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11th February 2022

5 community projects on the Sunshine Coast are to receive $82,677 in the most recent round of the Queensland Government’s Engaging Science Grants, Member for Nicklin, Robert Skelton MP, said today.

“They are included in 40 community projects, from insect and koala research to waste management and space education, that are to be funded a total of $660,320 under the grants program,” Mr Skelton said.

“One of the main purposes of the grants is to inspire our Queensland students to study STEM (science, technology, engineering and mathematics) subjects in school that lead to productive and satisfying STEM careers.

“The grants are also focussed on engaging the wider community and increasing awareness of the innovative science happening right here in Queensland.”

Successful applicants can receive up to $20,000 through the grants, which have been awarded to schools, universities, citizen science groups and other organisations.

“The common denominator is that successful applicants are passionate about connecting students and other Queenslanders with science and scientists,” Mr Skelton said.

On the Sunshine Coast the following organisations have been awarded Engaging Science Grants:
• Baringa State Primary School, which received $18,000 for its project “Turtley awesome” where, working with The Sunshine Coast Council Coastal Discovery Van and volunteers from Turtle Care and University of Sunshine Coast, students will investigate the key stages in the life cycle of a sea turtle and the threats that face them.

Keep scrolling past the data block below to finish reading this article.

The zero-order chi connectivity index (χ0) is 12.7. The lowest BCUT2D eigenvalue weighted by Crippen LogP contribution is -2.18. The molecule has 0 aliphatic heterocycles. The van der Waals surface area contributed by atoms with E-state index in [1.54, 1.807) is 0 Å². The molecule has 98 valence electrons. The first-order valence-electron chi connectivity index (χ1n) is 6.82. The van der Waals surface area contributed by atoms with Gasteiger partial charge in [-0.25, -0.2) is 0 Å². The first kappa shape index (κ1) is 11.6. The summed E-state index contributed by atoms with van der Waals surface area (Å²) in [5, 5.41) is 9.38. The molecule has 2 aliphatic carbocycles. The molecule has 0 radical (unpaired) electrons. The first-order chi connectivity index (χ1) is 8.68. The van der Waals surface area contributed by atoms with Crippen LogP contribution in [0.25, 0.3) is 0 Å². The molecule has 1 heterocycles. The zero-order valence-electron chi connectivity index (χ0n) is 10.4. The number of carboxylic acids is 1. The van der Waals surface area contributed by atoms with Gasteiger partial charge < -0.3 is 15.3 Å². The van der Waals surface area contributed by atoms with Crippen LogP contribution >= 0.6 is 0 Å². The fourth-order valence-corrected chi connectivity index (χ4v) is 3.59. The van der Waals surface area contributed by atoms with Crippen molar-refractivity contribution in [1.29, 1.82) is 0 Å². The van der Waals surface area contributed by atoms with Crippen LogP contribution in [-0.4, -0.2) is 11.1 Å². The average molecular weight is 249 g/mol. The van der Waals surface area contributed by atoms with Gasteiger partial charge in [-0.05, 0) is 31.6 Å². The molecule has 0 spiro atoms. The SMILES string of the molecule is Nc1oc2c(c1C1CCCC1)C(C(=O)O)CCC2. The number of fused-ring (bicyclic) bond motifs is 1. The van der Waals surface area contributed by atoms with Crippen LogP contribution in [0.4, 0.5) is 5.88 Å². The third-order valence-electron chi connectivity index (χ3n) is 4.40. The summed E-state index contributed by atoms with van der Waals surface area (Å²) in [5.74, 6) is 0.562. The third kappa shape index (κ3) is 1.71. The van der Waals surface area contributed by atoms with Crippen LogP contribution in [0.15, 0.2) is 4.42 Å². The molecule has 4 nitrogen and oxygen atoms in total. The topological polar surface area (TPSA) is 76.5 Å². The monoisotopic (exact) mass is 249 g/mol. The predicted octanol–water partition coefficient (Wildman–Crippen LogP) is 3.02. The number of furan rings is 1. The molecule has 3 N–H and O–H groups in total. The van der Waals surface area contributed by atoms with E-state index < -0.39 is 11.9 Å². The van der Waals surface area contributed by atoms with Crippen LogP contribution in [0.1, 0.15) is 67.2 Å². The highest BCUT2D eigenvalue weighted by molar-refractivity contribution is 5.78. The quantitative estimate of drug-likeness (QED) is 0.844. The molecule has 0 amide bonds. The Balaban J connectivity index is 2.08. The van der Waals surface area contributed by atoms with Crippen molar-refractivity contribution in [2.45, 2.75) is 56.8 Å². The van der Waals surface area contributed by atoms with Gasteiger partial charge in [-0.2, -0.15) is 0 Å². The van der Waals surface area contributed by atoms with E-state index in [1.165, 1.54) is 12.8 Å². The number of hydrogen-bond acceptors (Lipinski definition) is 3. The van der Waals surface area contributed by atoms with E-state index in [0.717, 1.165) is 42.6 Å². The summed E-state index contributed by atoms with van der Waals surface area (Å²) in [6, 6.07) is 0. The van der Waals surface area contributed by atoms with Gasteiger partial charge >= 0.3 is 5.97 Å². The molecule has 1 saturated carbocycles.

• Burnside State High School, which received $9,000 for its project “Creative engineering autonomous vehicle” where students will undertake a STEM project to design and build an autonomous vehicle.
• Mooloolah River Waterwatch and Landcare, which received $16,900 for its project “Bugs to the rescue…. and rescuing bugs!” to increase public awareness and action to facilitate science-based solutions to the threats to the fragile riparian areas of the Mooloolah River.
• University of the Sunshine Coast, which received $18,786 for its project “Coast4D monitoring program” that aims to use photos collected with a smartphone to frequently and cost-effectively monitor changes in dune vegetation and beach volume.
• University of the Sunshine Coast, which received $19,991 for its project “Bite me! Insect predation and (micro)habitat in playgrounds” involving 10 rural schools focused on insects to monitor environmental change.

Mr Skelton said the Office of the Queensland Chief Scientist had allocated more than $2 million in Engaging Science Grants to 189 grant recipients since 2016 with more than half of these supported projects located in regional areas.

“The Queensland Government has also allocated almost $1.2 million to 43 Queensland Citizen Science Grant recipients across the state longer-term citizen science projects since 2019,” Robert Skelton said.

Further information on the Engaging Science Grants program, including the successful recipients from this round, is available at

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